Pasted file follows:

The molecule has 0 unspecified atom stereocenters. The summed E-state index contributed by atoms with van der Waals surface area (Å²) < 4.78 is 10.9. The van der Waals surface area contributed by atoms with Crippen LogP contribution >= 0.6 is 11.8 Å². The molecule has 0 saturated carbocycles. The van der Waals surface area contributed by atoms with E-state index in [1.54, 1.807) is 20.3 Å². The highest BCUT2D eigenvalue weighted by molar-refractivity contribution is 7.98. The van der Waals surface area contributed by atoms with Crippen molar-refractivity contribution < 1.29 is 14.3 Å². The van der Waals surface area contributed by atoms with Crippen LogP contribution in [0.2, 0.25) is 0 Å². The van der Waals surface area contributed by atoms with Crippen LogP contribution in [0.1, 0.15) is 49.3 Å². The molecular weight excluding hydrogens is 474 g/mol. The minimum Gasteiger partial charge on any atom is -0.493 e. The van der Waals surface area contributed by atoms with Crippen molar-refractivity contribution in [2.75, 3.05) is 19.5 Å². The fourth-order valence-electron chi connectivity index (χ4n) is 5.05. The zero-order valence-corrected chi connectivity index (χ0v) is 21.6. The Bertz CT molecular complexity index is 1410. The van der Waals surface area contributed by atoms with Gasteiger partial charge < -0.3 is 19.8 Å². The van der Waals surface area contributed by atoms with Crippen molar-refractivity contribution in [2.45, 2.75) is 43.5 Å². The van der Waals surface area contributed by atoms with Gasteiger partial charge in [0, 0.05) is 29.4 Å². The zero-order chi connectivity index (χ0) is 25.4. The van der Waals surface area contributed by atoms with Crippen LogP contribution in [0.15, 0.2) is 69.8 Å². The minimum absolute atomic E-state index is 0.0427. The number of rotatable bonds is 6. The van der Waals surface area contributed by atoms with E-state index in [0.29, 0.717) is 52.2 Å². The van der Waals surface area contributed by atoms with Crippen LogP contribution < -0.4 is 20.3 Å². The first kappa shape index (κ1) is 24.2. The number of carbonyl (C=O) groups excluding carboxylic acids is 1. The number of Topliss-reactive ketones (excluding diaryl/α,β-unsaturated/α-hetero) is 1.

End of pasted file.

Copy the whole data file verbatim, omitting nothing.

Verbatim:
The molecule has 0 unspecified atom stereocenters. The summed E-state index contributed by atoms with van der Waals surface area (Å²) < 4.78 is 10.9. The van der Waals surface area contributed by atoms with Crippen LogP contribution >= 0.6 is 11.8 Å². The molecule has 0 saturated carbocycles. The van der Waals surface area contributed by atoms with E-state index in [1.54, 1.807) is 20.3 Å². The highest BCUT2D eigenvalue weighted by molar-refractivity contribution is 7.98. The van der Waals surface area contributed by atoms with Crippen molar-refractivity contribution < 1.29 is 14.3 Å². The van der Waals surface area contributed by atoms with Crippen LogP contribution in [0.2, 0.25) is 0 Å². The van der Waals surface area contributed by atoms with Crippen LogP contribution in [0.1, 0.15) is 49.3 Å². The molecular weight excluding hydrogens is 474 g/mol. The minimum Gasteiger partial charge on any atom is -0.493 e. The van der Waals surface area contributed by atoms with Crippen molar-refractivity contribution in [2.75, 3.05) is 19.5 Å². The fourth-order valence-electron chi connectivity index (χ4n) is 5.05. The zero-order valence-corrected chi connectivity index (χ0v) is 21.6. The Bertz CT molecular complexity index is 1410. The van der Waals surface area contributed by atoms with Gasteiger partial charge < -0.3 is 19.8 Å². The van der Waals surface area contributed by atoms with Crippen molar-refractivity contribution in [2.45, 2.75) is 43.5 Å². The van der Waals surface area contributed by atoms with Gasteiger partial charge in [0, 0.05) is 29.4 Å². The zero-order chi connectivity index (χ0) is 25.4. The van der Waals surface area contributed by atoms with Crippen LogP contribution in [0.15, 0.2) is 69.8 Å². The minimum absolute atomic E-state index is 0.0427. The number of rotatable bonds is 6. The van der Waals surface area contributed by atoms with E-state index in [0.29, 0.717) is 52.2 Å². The van der Waals surface area contributed by atoms with Crippen LogP contribution < -0.4 is 20.3 Å². The first kappa shape index (κ1) is 24.2. The number of carbonyl (C=O) groups excluding carboxylic acids is 1. The number of Topliss-reactive ketones (excluding diaryl/α,β-unsaturated/α-hetero) is 1.